User:Charles R Greathouse IV/Rule of thumb
My rule of thumb is that a sequence should take at least one hour to submit, between researching, reading, writing programs, and typing it up.
This isn't a hard-and-fast rule, but if you're talking less than half an hour that's a red flag:
- Are you making this sequence the best it could be? If not, maybe you should hold off submitting it until you can put in more work, or find a coauthor to finish it with you.
- Is there really that little to say about it? Maybe it should be a comment on some other sequence rather than a sequence of its own.
Sequences should be well-researched and professional. If someone comes across the sequence later, will the information they find be helpful? Spending a sufficient amount of time helps to ensure both.
Reading-heavy: Consider A226898. I spent about two hours reading the Hooley 1979 paper, then about half an hour searching (MathSciNet, Google, OEIS) for additional references, then about an hour skimming those papers and summarizing results in the sequence. While reading I had a program running in the background to compute terms. Total time: about 3.5 hours (3 hours reading, 30 minutes research, 5 minutes writing).
Exploration-heavy: I recently submitted three sequences: A227533, A227534, and A227535. I wrote a quick program to compute terms and then typed up the sequences (about 20 minutes). After 20 hours of computation my target had not been reached, so I studied the output to determine which values were taking a long time. I scribbled some basic formulas, experimented with different programs, and finally computed one additional term in a more clever fashion (1 hour). I then spent an hour and a half writing and debugging a program which generalized the solution from the single case it had handled earlier. This took longer than expected, since there were many special cases. I also found that I needed to compute two related sequences, so I wrote code for them (10 minutes, but not counted in the total since this was work on other sequences). I then spent a relatively long time formulating my thoughts coherently and typing them up in an email to SeqFan (about 45 minutes); this was worthwhile since it allowed me to sharpen my existing prose on the sequences (10 minutes) and may provide feedback on the sequences. Total time: about 3.75 hours (2.5 hours exploring, 1.25 hours writing), or about 75 minutes per sequence.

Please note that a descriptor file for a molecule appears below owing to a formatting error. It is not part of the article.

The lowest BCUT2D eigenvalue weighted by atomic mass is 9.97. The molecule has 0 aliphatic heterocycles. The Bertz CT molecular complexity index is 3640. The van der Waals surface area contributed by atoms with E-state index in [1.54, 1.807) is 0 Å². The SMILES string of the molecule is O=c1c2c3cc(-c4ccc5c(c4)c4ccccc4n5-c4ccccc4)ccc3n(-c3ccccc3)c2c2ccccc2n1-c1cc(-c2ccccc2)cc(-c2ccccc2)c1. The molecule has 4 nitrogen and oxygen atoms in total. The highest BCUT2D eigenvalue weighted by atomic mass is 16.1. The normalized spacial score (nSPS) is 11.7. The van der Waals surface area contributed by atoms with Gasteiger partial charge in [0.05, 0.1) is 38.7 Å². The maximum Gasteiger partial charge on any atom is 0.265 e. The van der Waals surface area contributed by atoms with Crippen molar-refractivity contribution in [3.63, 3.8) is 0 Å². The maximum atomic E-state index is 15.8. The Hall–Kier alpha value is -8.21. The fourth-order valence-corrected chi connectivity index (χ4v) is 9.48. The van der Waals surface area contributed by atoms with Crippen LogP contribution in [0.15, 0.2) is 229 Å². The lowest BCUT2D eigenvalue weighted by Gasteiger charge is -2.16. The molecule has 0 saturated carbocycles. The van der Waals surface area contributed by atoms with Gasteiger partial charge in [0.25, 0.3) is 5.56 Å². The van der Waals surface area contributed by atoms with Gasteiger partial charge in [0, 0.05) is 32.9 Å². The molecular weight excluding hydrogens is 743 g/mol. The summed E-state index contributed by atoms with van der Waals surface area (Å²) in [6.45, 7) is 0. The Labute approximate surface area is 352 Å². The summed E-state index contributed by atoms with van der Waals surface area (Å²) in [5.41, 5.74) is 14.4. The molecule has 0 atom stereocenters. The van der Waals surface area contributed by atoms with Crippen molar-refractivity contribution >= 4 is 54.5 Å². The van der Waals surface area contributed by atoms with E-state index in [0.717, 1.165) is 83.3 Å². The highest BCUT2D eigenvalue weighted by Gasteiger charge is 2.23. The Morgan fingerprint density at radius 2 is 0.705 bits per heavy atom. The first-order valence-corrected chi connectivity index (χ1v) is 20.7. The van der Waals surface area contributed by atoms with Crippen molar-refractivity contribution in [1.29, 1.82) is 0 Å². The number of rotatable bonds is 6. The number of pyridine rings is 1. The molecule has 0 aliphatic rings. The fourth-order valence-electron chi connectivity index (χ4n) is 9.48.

Not all sequences need a full hour to submit. Some sequences merely report the findings in existing papers; these sequences may not take as long to submit, since the research has already been done.
There are other exceptions. I spent only a few minutes submitting A182986, the possible characteristics of a field; I felt that it was important enough to have an A-number, even if there was not much to say beyond the wealth of information at A000040. These exceptional sequences should amount to no more than two or three in a year per contributor; most sequences need more detail.